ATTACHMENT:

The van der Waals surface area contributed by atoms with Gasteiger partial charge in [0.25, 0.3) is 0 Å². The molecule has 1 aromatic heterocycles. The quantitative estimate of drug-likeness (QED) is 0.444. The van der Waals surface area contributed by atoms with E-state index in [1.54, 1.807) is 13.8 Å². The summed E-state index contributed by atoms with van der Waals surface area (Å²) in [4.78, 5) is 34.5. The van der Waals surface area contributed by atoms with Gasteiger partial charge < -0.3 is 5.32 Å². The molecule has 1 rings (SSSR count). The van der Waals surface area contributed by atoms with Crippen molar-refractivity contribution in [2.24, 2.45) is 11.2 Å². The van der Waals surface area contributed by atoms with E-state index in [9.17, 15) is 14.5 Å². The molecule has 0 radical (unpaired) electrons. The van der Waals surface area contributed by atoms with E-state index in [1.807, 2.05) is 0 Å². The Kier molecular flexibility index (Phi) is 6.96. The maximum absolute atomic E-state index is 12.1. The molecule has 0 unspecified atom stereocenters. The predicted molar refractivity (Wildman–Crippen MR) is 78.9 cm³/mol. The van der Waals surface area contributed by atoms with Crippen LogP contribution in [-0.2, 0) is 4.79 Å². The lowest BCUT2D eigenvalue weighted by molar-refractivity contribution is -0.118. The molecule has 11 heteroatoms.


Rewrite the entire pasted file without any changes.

The van der Waals surface area contributed by atoms with Gasteiger partial charge in [0.25, 0.3) is 0 Å². The molecule has 1 aromatic heterocycles. The quantitative estimate of drug-likeness (QED) is 0.444. The van der Waals surface area contributed by atoms with E-state index in [1.54, 1.807) is 13.8 Å². The summed E-state index contributed by atoms with van der Waals surface area (Å²) in [4.78, 5) is 34.5. The van der Waals surface area contributed by atoms with Gasteiger partial charge < -0.3 is 5.32 Å². The molecule has 1 rings (SSSR count). The van der Waals surface area contributed by atoms with Crippen molar-refractivity contribution in [2.24, 2.45) is 11.2 Å². The van der Waals surface area contributed by atoms with E-state index in [9.17, 15) is 14.5 Å². The molecule has 0 radical (unpaired) electrons. The van der Waals surface area contributed by atoms with E-state index in [1.807, 2.05) is 0 Å². The Kier molecular flexibility index (Phi) is 6.96. The maximum absolute atomic E-state index is 12.1. The molecule has 0 unspecified atom stereocenters. The predicted molar refractivity (Wildman–Crippen MR) is 78.9 cm³/mol. The van der Waals surface area contributed by atoms with Crippen LogP contribution in [-0.2, 0) is 4.79 Å². The lowest BCUT2D eigenvalue weighted by molar-refractivity contribution is -0.118. The molecule has 11 heteroatoms.